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This impressively original example of the very first edition of the Wasp is worthy of show presentation and benefits from over 40 years of care by one family. The Hudson’s original owner, though currently unknown, was quite likely a resident of Ohio, as he sold the car in the early 1960s to its second owner, a Mr. Howell of Columbus. At the time, the odometer reportedly displayed less than 16,000 miles, other than the addition of 1954-style hubcaps, the car remained in stock appearance.
With Hudson becoming insolvent in 1957, Mr. Howell was confident in the Wasp’s long- term appreciation, and consequently drove it very sparingly. In the late 1990s, he had it repainted in the current factory shade of Boston Ivory. Following Mr. Howell’s passing shortly thereafter, his son, Jonathan Howell, assumed ownership and, in 2009, sold the remarkably fresh car to Brent Bartley, also of Ohio.
Mr. Bartley was duly impressed by the Wasp’s low mileage and original cord-weave upholstery, which remains in stunning condition. Treated to a mechanical freshening, the car’s fuel system was flushed and cleaned; the exhaust, brakes, and radiator were rebuilt; and the seals and gaskets were tested and replaced as necessary. Much of the brightwork was re-chromed and new radial whitewall tires were fitted.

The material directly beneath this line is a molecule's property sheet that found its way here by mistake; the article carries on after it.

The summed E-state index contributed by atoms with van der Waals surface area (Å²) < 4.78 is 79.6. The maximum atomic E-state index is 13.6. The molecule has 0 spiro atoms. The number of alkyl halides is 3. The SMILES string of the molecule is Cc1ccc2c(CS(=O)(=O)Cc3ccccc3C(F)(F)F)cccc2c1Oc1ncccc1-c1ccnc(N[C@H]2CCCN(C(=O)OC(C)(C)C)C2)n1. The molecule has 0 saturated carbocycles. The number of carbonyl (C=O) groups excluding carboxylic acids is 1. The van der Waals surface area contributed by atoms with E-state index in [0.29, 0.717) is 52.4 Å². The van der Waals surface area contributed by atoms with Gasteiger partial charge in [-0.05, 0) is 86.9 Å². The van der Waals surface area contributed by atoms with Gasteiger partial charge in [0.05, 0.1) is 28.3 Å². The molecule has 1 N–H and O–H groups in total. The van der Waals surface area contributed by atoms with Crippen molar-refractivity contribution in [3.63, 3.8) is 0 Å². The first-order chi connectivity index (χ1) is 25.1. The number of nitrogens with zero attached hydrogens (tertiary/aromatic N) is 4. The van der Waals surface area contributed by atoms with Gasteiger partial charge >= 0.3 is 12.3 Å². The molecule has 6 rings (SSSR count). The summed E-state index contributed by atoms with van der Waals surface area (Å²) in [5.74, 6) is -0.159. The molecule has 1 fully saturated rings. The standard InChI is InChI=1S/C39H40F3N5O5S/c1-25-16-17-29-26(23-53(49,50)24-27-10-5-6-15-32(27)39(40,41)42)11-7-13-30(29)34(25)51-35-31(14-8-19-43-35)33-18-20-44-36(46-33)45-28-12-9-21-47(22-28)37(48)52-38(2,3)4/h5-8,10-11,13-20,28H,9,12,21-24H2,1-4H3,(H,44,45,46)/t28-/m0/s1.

The consignor, a well-known Hudson enthusiast and historian, acquired the Wasp in 2012. This impressive Wasp displayed approximately 18,600 miles at the time of cataloguing and still features its original carpets, headliner, and upholstery. In keeping with its uncommonly original condition, the consignor deemed it worthy of the addition of an incredibly rare factory-optional Twin-H-Power dual-downdraft carburetor system, which was engineered specifically for the Wasp. Factory literature stated that the Twin-H setup gave the Wasp a 10% to 20% increase in brake horsepower. A far more common option on the Hornet, Wasp Twin-H systems were built in very small numbers and are coveted by collectors today. The coupe is accompanied by its original handbook and delivery packet, as well as an original unused spare. A beautiful testament to the brilliance of the venerable Wasp, this example is a cornerstone of the Hudson high-performance legend.
1952 marked an auspicious year in the development of Hudson, as the famous Wasp made its first appearance. Intended to capitalize on the popularity of the Hornet, which went on to win 27 of 34 stock car races in 1952, the Wasp replaced the long-running Super Six.
This model featured larger engines than the base-level Pacemaker, with an additional 30 cubic inches of displacement good for a 15-hp dividend. Available in five different body styles and featuring much of the Hornet’s sporty character and ingenious construction including Hudson’s famous step-down floors, the Wasp became one of the automaker’s best-known models, even owned by luminaries like Steve McQueen.